Presentation on theme: "Teaching Reading & Writing"— Presentation transcript:
1 Teaching Reading & Writing Latricia Trites, Ph.D.Academic AdvisorFulbright Yilan ProjectAn outline of the material from chapters 20-21: Brown, H.D. (2007). Teaching by principles: An interactive approach to language pedagogy (3rd ed). White Plains, NY: Pearson Education.
2 Terms and Concepts related to Teaching Reading Bottom-up processingTop-down (conceptually driven) processingSchema Theory (background knowledge)Content SchemaFormal SchemaStrategic ReadingExtensive ReadingFluency and reading rateRole of VocabularyRole of affect and culture
3 Genres of Written Language In other words, how many different types of reading do we encounter?
4 Characteristics of Written Language vs. Spoken Language PermanenceProcessing TimeDistance (time and space)OrthographyComplexityVocabularyFormality
6 Reading Comprehension Strategies Identify purpose for readingUse graphemic rules and patterns to help with bottom-up decodingUse silent reading to improve fluency (intermediate/advanced)SkimScanUse semantic mappingGuess meaningAnalyze vocabularyDistinguish literal/implied meaningsUse discourse markers
7 Types of Classroom Reading OralSilentIntensiveExtensive
8 Tips for Teaching Reading Balance authenticity with readabilityEncourage the development of reading strategiesInclude both bottom-up and top-down techniquesUse SQ3R method (Survey, Question, Read, Recite, and Review)Use Prereading, During reading, and Post reading phasesBuild Assessment into reading instruction
9 Tips for Teaching Vocabulary Prepare class time for teaching vocabularyTeach vocabulary in contextMinimize the use of bilingual dictionariesHelp develop vocabulary learning strategies (guessing meaning)Encourage “unplanned” vocabulary teaching
12 Terms and Concepts Related to Teaching Writing Composing vs. WritingProcess vs. ProductContrastive RhetoricL1 vs. L2 WritingAuthenticity of Writing (real vs. display)Responding to Student WritingVoice and IdentityTypes of Written Language (refer to reading segment)Characteristics of Written Language (refer to reading segment)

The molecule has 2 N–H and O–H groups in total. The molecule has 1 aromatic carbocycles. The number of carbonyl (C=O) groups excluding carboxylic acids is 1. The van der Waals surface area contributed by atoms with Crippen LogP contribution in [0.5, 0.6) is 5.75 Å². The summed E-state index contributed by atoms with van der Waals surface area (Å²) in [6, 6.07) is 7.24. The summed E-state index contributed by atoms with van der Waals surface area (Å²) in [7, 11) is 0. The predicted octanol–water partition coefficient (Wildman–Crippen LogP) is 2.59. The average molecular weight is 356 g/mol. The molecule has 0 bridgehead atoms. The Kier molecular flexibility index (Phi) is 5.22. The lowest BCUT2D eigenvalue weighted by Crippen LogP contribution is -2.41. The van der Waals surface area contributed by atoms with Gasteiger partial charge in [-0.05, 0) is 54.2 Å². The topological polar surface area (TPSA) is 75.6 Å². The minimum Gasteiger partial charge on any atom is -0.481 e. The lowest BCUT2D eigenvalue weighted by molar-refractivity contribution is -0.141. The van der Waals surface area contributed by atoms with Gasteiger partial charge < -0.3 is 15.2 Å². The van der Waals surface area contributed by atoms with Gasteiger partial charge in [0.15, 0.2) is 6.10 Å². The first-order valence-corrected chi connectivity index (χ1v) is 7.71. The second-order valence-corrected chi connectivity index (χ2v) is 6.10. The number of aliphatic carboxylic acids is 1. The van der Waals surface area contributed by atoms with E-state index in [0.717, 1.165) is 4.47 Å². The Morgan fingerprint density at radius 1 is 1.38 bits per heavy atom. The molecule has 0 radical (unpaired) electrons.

13 Types of Classroom Writing Performance ImitativeIntensiveControlledGuidedDicto-compSelf-writingJournalsDialogue journalsDisplayRealAcademicVocational/technicalpersonal
14 What do Good Writers Do? Focus on Writing Goal (main idea) Gauge audienceTake time to planLet their ideas flow onto paperFollow general organizational plan as they writeGet and use feedbackAre not fixated on a particular surface structureRevise their work (willingly & efficiently)Make as many revisions as needed
15 Tips for Teaching Writing Teach effective writing strategiesBalance both process and productAllow for cultural and literary backgroundsConnect reading and writingProvide many opportunities for authentic writingUse prewriting, drafting, revising stagesProvide opportunities for interaction (pair/group work)Respond to writing sensitivelyProvide clear instructions on rhetorical and formal conventions of writing
16 Assessing Writing USE A RUBRIC Create a checklist to ensure that you FAIRLY evaluate the strengths and weaknesses of the writing, not the character or attitude of the writer.
17 Writing Tasks Imitative Responsive Extensive Intensive Handwriting letters, words, punctuationKeyboardingCopyingListening clozePicture-cued writing exercisesCompleting forms/questionnairesConverting numbers and abbreviations to wordsSpelling tasksOne-word dictationIntensiveDictation of phrases/simple sentencesDicto-compGrammatical transformation exercisesPicture descriptionsUse vocabulary in a sentenceOrdering taskShort –answer tasksSentence completion tasksResponsiveParaphrasingGuided writing (question/answer)Paragraph constructionResponding to a reading or lectureExtensiveEssay writing tasksTask in different types of writing (narrative, description, argument, etc.)Tasks in genres of writing (lab reports, opinion essays, research papers
18 ReferencesBrown, H.D. (2007). Teaching by principles: An interactive approach to language pedagogy (3rd ed). White Plains, NY: Pearson Education.Richard-Amato, P.A. (2003). Making it happen: From interactive to participatory language teaching theory and practice (3rd ed.). White Plains, NY: Pearson Education.